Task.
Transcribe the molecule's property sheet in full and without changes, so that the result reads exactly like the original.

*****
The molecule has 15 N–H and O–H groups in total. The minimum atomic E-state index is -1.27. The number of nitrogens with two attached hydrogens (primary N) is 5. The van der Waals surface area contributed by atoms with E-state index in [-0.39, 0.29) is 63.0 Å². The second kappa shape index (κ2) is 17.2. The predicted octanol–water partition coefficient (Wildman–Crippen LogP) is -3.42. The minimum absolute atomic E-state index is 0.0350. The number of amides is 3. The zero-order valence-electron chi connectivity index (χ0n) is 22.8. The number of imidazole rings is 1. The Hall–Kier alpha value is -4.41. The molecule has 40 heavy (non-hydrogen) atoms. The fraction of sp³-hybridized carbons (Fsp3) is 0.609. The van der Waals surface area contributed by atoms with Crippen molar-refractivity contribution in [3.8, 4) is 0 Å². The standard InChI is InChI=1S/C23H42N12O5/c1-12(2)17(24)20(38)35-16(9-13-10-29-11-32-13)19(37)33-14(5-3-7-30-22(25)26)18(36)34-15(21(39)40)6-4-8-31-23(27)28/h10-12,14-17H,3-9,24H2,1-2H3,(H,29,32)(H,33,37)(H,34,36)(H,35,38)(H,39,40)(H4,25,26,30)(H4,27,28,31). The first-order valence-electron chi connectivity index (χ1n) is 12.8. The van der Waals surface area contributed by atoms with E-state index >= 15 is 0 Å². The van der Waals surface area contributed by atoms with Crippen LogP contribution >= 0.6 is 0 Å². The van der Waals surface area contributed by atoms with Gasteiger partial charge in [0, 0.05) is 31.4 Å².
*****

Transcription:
The molecule has 15 N–H and O–H groups in total. The minimum atomic E-state index is -1.27. The number of nitrogens with two attached hydrogens (primary N) is 5. The van der Waals surface area contributed by atoms with E-state index in [-0.39, 0.29) is 63.0 Å². The second kappa shape index (κ2) is 17.2. The predicted octanol–water partition coefficient (Wildman–Crippen LogP) is -3.42. The minimum absolute atomic E-state index is 0.0350. The number of amides is 3. The zero-order valence-electron chi connectivity index (χ0n) is 22.8. The number of imidazole rings is 1. The Hall–Kier alpha value is -4.41. The molecule has 40 heavy (non-hydrogen) atoms. The fraction of sp³-hybridized carbons (Fsp3) is 0.609. The van der Waals surface area contributed by atoms with Crippen molar-refractivity contribution in [3.8, 4) is 0 Å². The standard InChI is InChI=1S/C23H42N12O5/c1-12(2)17(24)20(38)35-16(9-13-10-29-11-32-13)19(37)33-14(5-3-7-30-22(25)26)18(36)34-15(21(39)40)6-4-8-31-23(27)28/h10-12,14-17H,3-9,24H2,1-2H3,(H,29,32)(H,33,37)(H,34,36)(H,35,38)(H,39,40)(H4,25,26,30)(H4,27,28,31). The first-order valence-electron chi connectivity index (χ1n) is 12.8. The van der Waals surface area contributed by atoms with E-state index >= 15 is 0 Å². The van der Waals surface area contributed by atoms with Crippen LogP contribution >= 0.6 is 0 Å². The van der Waals surface area contributed by atoms with Gasteiger partial charge in [0, 0.05) is 31.4 Å².